The Energy Department today announced $600,000 in funding to help American universities to establish stronger partnerships with industry and business in the area of building efficiency, supporting the Obama Administration’s goal of doubling energy productivity by 2030 and developing the nation’s clean energy workforce.
A recent study by the National Research Council found that increasing the competitiveness of American universities in building energy efficiency research and development is of great importance, and that universities need to develop stronger partnerships with business and industry in this area. In addition, the Society of Manufacturing Engineers has emphasized the need for expanding manufacturing education at all levels, including undergraduate and graduate students.
The selections for the Building University Innovators and Leaders Development (BUILD) awards support efforts by American universities to more effectively compete for building energy efficiency research and development funding, develop partnerships with industry, and improve manufacturing education. Each selected project will receive $200,000 in funding; more than 50% of expenditures in each project will be used to support undergraduate students.
The projects selected for award negotiations are:
Drexel University (Philadelphia, Pennsylvania): The Drexel University project will develop an innovative and cost-effective automated fault detection and diagnostics tool that integrates statistical process control, machine learning, and rule-based methods to reduce building energy consumption. To enhance the tool’s plug-and-play capability and potential market penetration, it will be compatible with VOLTTRON, an open-source software platform that is highly interoperable.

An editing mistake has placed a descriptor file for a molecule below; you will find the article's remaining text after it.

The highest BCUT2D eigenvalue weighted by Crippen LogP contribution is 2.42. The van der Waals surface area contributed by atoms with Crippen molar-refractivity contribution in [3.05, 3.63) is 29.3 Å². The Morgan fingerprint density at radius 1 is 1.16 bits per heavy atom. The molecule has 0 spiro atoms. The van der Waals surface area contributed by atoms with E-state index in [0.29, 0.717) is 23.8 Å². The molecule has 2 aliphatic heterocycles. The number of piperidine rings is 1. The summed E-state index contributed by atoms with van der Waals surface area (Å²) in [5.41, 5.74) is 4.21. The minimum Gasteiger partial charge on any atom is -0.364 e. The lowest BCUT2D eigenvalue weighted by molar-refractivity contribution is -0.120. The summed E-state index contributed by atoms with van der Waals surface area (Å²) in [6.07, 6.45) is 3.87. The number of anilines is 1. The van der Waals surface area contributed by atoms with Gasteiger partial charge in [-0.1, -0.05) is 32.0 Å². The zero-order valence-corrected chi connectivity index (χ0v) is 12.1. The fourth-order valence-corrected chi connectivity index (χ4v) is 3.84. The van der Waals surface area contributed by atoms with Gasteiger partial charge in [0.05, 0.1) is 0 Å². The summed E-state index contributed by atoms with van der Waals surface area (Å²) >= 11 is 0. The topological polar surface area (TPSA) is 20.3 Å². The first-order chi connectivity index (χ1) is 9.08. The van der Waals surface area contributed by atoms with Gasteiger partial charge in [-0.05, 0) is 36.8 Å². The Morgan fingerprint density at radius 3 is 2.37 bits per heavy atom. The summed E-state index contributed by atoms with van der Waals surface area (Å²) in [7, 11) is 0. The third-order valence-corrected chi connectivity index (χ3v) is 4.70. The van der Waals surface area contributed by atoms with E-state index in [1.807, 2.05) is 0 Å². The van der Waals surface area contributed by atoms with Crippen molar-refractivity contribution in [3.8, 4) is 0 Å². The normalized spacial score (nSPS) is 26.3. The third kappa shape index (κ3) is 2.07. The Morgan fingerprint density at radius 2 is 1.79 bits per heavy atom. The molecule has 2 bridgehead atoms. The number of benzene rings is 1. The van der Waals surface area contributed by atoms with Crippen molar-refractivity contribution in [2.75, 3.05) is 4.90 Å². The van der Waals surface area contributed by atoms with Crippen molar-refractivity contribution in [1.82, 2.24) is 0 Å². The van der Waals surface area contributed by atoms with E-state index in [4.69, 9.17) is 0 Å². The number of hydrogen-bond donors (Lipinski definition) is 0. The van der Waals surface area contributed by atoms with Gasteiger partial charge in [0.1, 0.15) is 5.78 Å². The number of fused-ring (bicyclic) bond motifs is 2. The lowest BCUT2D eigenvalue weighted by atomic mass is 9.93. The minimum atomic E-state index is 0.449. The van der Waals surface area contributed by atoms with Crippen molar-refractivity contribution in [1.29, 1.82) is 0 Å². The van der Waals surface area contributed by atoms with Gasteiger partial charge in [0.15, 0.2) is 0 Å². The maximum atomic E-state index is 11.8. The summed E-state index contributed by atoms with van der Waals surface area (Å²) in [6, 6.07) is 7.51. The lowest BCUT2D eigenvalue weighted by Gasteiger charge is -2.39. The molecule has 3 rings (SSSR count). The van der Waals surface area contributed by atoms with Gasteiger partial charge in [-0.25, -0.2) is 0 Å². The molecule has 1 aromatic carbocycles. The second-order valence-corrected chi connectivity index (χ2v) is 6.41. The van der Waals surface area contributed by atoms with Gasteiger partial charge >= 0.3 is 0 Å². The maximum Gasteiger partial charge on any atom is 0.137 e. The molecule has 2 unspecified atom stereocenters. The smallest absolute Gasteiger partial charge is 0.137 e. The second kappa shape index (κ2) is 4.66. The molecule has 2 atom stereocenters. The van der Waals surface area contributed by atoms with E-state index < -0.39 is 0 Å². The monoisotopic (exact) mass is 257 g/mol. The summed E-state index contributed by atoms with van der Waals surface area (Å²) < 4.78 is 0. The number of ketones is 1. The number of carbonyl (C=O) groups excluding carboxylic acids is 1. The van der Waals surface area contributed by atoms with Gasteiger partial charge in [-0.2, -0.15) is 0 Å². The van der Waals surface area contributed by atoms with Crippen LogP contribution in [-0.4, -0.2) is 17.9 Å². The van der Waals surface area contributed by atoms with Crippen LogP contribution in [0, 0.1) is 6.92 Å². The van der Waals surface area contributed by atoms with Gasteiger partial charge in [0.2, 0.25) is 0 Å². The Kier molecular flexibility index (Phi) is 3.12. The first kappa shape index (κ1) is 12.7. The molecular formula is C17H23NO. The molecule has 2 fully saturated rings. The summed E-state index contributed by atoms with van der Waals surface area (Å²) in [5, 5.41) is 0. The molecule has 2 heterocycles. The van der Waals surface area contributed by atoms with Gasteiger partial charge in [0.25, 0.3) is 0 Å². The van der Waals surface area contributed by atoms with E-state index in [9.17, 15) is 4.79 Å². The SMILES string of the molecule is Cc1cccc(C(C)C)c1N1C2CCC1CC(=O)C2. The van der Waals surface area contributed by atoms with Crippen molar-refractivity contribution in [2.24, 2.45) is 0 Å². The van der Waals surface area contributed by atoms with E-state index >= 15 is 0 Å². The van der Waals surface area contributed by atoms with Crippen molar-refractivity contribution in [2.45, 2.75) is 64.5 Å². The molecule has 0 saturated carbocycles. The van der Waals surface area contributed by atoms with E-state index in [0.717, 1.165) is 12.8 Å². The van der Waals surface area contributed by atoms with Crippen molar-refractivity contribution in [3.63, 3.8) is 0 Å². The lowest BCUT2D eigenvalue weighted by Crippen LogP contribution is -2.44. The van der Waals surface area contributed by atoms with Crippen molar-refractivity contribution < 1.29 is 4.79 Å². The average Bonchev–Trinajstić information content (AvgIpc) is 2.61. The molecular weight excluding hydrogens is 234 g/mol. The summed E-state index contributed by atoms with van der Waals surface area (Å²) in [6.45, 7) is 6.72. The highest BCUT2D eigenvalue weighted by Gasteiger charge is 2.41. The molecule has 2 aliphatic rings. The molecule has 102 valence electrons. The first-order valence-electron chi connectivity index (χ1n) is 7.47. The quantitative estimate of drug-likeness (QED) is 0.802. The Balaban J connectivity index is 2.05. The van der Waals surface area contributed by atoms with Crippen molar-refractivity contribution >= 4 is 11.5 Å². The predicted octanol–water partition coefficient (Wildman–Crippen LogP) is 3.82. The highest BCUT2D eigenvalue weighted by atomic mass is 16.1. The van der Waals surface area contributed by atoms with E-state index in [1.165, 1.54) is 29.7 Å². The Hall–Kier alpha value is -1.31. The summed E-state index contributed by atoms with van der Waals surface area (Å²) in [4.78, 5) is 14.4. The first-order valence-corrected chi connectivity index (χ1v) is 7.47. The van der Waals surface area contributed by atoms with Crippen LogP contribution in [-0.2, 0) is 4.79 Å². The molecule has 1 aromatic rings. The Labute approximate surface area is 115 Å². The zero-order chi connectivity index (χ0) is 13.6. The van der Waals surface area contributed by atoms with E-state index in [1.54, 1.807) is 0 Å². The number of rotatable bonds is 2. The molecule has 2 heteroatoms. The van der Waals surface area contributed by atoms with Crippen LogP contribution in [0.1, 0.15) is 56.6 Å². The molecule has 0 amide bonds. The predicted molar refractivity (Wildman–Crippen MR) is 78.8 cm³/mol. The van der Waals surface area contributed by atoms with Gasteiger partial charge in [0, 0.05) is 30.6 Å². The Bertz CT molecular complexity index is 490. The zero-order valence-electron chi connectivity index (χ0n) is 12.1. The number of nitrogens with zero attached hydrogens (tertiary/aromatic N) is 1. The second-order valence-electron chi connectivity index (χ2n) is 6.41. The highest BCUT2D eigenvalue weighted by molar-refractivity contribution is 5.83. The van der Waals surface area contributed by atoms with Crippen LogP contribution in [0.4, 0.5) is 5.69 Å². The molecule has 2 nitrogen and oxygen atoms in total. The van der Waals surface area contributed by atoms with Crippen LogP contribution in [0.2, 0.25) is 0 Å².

Georgia Institute of Technology (Atlanta, Georgia): Georgia Tech will support 20 student project teams in developing building energy efficiency technologies through a capstone design project. Students will gain hands-on product design experience, including the manufacturing and testing of a prototype solution, as well as publically demonstrating the solution at the Capstone Design Expo. Student teams partner with company sponsors, which will foster student employment in the building energy efficiency sector.
University of California, Davis (Davis, California): University of California, Davis will have undergraduate students work with industry partners to develop and validate a new EnergyPlus solution to model hybrid rooftop air conditioners. This model will integrate the function of multiple cooling elements to gain climate-specific advantages in comfort and efficiency.
The Energy Department’s Office of Energy Efficiency and Renewable Energy (EERE) accelerates development and facilitates deployment of energy efficiency and renewable energy technologies and market-based solutions that strengthen U.S. energy security, environmental quality, and economic vitality. EERE supports innovative technologies that reduce both risk and costs of bringing energy efficient building technologies online. Learn more about the Department’s efforts to help homes and buildings save energy.